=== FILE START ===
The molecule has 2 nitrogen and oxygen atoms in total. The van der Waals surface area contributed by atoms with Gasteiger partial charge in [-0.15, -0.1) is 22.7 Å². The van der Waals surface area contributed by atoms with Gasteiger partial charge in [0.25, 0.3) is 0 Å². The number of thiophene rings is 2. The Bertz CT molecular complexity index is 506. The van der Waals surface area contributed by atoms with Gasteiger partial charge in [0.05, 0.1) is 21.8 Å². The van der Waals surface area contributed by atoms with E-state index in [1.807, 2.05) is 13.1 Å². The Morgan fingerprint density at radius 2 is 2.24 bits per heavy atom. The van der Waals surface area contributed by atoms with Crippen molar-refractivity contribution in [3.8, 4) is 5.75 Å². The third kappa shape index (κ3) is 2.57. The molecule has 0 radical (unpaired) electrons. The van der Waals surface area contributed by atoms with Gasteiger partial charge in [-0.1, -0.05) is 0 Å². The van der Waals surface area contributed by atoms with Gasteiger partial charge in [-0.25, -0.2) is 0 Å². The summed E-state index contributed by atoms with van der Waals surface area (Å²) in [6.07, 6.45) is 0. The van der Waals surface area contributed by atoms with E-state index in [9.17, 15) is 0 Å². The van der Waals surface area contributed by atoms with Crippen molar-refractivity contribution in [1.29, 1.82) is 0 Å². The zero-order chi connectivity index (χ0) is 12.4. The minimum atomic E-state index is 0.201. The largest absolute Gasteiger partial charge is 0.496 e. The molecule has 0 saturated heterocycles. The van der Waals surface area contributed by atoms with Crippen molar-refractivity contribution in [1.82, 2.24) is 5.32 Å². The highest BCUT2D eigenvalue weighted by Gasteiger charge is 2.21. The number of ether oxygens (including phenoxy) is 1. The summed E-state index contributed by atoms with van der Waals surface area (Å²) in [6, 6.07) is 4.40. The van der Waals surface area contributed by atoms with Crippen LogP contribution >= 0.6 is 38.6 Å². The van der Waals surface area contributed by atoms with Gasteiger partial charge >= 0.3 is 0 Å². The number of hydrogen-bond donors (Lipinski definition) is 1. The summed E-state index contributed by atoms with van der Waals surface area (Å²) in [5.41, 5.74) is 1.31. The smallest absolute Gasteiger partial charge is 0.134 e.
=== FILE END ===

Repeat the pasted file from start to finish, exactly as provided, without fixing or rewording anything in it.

The molecule has 2 nitrogen and oxygen atoms in total. The van der Waals surface area contributed by atoms with Gasteiger partial charge in [-0.15, -0.1) is 22.7 Å². The van der Waals surface area contributed by atoms with Gasteiger partial charge in [0.25, 0.3) is 0 Å². The number of thiophene rings is 2. The Bertz CT molecular complexity index is 506. The van der Waals surface area contributed by atoms with Gasteiger partial charge in [0.05, 0.1) is 21.8 Å². The van der Waals surface area contributed by atoms with E-state index in [1.807, 2.05) is 13.1 Å². The Morgan fingerprint density at radius 2 is 2.24 bits per heavy atom. The van der Waals surface area contributed by atoms with Crippen molar-refractivity contribution in [3.8, 4) is 5.75 Å². The third kappa shape index (κ3) is 2.57. The molecule has 0 radical (unpaired) electrons. The van der Waals surface area contributed by atoms with Gasteiger partial charge in [-0.1, -0.05) is 0 Å². The van der Waals surface area contributed by atoms with Gasteiger partial charge in [-0.25, -0.2) is 0 Å². The summed E-state index contributed by atoms with van der Waals surface area (Å²) in [6.07, 6.45) is 0. The van der Waals surface area contributed by atoms with E-state index in [9.17, 15) is 0 Å². The van der Waals surface area contributed by atoms with Crippen molar-refractivity contribution in [1.29, 1.82) is 0 Å². The zero-order chi connectivity index (χ0) is 12.4. The minimum atomic E-state index is 0.201. The largest absolute Gasteiger partial charge is 0.496 e. The molecule has 0 saturated heterocycles. The van der Waals surface area contributed by atoms with Crippen molar-refractivity contribution in [1.82, 2.24) is 5.32 Å². The highest BCUT2D eigenvalue weighted by Gasteiger charge is 2.21. The number of ether oxygens (including phenoxy) is 1. The summed E-state index contributed by atoms with van der Waals surface area (Å²) in [6, 6.07) is 4.40. The van der Waals surface area contributed by atoms with Crippen LogP contribution >= 0.6 is 38.6 Å². The van der Waals surface area contributed by atoms with Gasteiger partial charge >= 0.3 is 0 Å². The number of hydrogen-bond donors (Lipinski definition) is 1. The summed E-state index contributed by atoms with van der Waals surface area (Å²) in [5.41, 5.74) is 1.31. The smallest absolute Gasteiger partial charge is 0.134 e.